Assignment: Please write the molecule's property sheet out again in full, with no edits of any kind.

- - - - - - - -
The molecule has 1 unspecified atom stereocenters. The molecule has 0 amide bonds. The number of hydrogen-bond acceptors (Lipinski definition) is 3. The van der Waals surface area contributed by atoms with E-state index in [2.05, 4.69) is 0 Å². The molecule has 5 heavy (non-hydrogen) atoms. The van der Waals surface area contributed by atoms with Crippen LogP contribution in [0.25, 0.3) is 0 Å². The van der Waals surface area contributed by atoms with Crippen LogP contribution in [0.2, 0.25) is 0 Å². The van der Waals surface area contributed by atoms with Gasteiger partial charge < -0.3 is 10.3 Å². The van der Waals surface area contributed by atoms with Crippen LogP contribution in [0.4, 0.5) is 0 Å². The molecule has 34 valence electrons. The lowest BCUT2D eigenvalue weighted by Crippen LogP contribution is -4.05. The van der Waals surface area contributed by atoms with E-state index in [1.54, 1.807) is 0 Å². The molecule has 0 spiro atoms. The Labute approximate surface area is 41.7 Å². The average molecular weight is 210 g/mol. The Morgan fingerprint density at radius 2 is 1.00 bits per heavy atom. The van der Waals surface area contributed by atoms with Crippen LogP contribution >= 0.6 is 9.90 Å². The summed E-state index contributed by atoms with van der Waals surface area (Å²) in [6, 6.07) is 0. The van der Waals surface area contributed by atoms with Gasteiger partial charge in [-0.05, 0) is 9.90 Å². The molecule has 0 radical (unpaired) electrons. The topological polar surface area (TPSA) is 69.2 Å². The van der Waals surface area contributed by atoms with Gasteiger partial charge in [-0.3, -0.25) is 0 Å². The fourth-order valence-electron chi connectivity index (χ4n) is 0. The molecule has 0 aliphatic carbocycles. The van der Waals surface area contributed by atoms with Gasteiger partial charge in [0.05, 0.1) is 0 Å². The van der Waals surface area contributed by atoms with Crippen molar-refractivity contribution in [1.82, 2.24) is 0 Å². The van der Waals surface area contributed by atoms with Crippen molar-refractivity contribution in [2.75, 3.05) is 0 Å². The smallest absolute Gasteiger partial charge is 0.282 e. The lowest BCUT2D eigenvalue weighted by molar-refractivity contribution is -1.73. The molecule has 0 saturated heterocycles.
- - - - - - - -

The molecule has 1 unspecified atom stereocenters. The molecule has 0 amide bonds. The number of hydrogen-bond acceptors (Lipinski definition) is 3. The van der Waals surface area contributed by atoms with E-state index in [2.05, 4.69) is 0 Å². The molecule has 5 heavy (non-hydrogen) atoms. The van der Waals surface area contributed by atoms with Crippen LogP contribution in [0.25, 0.3) is 0 Å². The van der Waals surface area contributed by atoms with Crippen LogP contribution in [0.2, 0.25) is 0 Å². The van der Waals surface area contributed by atoms with Gasteiger partial charge < -0.3 is 10.3 Å². The van der Waals surface area contributed by atoms with Crippen LogP contribution in [0.4, 0.5) is 0 Å². The molecule has 34 valence electrons. The lowest BCUT2D eigenvalue weighted by Crippen LogP contribution is -4.05. The van der Waals surface area contributed by atoms with E-state index in [1.54, 1.807) is 0 Å². The molecule has 0 spiro atoms. The Labute approximate surface area is 41.7 Å². The average molecular weight is 210 g/mol. The Morgan fingerprint density at radius 2 is 1.00 bits per heavy atom. The van der Waals surface area contributed by atoms with Crippen LogP contribution >= 0.6 is 9.90 Å². The summed E-state index contributed by atoms with van der Waals surface area (Å²) in [6, 6.07) is 0. The van der Waals surface area contributed by atoms with Gasteiger partial charge in [-0.05, 0) is 9.90 Å². The molecule has 0 radical (unpaired) electrons. The topological polar surface area (TPSA) is 69.2 Å². The van der Waals surface area contributed by atoms with Gasteiger partial charge in [-0.3, -0.25) is 0 Å². The fourth-order valence-electron chi connectivity index (χ4n) is 0. The molecule has 0 aliphatic carbocycles. The van der Waals surface area contributed by atoms with Gasteiger partial charge in [0.05, 0.1) is 0 Å². The van der Waals surface area contributed by atoms with Crippen molar-refractivity contribution in [1.82, 2.24) is 0 Å². The van der Waals surface area contributed by atoms with Crippen molar-refractivity contribution in [2.75, 3.05) is 0 Å². The smallest absolute Gasteiger partial charge is 0.282 e. The lowest BCUT2D eigenvalue weighted by molar-refractivity contribution is -1.73. The molecule has 0 saturated heterocycles.